POETRY: Song of Ilmarinen

My apologies to my readers for not posting much lately. Thinking about the publishing world and trying to “measure up” to just about everything I read got me really burned out. Sometimes it’s good for a writer to stop and smell the roses, so to speak, to remember why it is we got into this business in the first place. I still love writing, always have and always will, but it is not the words themselves that matter to me. Words are just the symbols. It is the meaning behind those words, that often elusive meaning, which fascinates me. The written word has the power to define our identities, both culturally and individually; it has the power to define our most cherished values and beliefs; it defines not only what we live for but what life is. Anyone who considers writing “out there,” as something apart from “real” life, is truly blind. Most of all, I love the transportive power of fiction. Life is short and as far as we know, we only live once, but through fiction we can know infinite lives.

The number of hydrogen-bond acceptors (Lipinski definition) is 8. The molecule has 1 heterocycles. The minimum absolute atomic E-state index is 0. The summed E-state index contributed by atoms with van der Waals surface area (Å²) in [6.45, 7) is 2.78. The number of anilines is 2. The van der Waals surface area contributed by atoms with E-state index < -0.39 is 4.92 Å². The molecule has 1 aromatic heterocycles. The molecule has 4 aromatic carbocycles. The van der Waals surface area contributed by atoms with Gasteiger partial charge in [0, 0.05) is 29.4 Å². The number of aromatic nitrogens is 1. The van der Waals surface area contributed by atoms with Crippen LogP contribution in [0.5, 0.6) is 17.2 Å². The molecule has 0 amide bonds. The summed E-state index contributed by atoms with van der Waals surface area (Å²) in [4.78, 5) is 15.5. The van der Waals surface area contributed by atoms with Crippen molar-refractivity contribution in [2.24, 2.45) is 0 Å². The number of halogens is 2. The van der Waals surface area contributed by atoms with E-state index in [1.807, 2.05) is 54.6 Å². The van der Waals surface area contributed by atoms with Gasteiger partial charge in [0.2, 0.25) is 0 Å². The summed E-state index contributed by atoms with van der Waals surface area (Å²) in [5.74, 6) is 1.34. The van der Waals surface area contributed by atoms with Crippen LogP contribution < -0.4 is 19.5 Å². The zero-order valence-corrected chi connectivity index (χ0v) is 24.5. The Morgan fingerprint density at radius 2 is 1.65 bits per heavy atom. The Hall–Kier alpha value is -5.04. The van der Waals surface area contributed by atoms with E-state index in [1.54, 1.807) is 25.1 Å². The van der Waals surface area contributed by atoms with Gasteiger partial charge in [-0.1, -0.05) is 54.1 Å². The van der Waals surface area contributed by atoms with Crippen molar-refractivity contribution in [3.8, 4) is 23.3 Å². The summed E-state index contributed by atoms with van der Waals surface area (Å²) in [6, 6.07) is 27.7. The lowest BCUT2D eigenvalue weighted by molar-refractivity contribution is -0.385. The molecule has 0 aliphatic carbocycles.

Now here is a poem I wrote about the Ilmar. It expresses my sentiments not only for this fictional paradise but also gives a sense for what naturism means to me.


Song of Ilmarinen 


Let me run the hills of Ilmarinen 

With soles in soil and grass 

where braids play the gale 

And sun splashes sharp shoulders 

I wrap the sky around me 

And birth myself to freedom 

Let the universe swell my lungs 

And stars scorch my heart 

my feet pound the river rock 

as I run the hills of Ilmarinen

2 thoughts on “POETRY: Song of Ilmarinen

  1. I like this a lot. It reminds me a great deal of my house in Maine. I'm curious what thoughts it might invoke to someone what has spent most of their life in the city. Anyone care to share?

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  2. I was born in Florida where I lived all my life, but I spent every summer in Greece where I got to explore ancient ruins, olive tree covered hills, and hidden beaches “untouched by man.” My affinity for nature comes from how I grew up. The name Ilmarinen is from the Finnish epic “The Kalevala.” I thought it fitting considering I love the beauty of the language in the poem, and, just like the Ilmar, the Finns are a little known culture in a corner of the world that just happens to be fairly open minded toward nudity (no bathing suits in the saunas). I imagine the cold temperate forests of Maine must be similar to what one would find in Finland.

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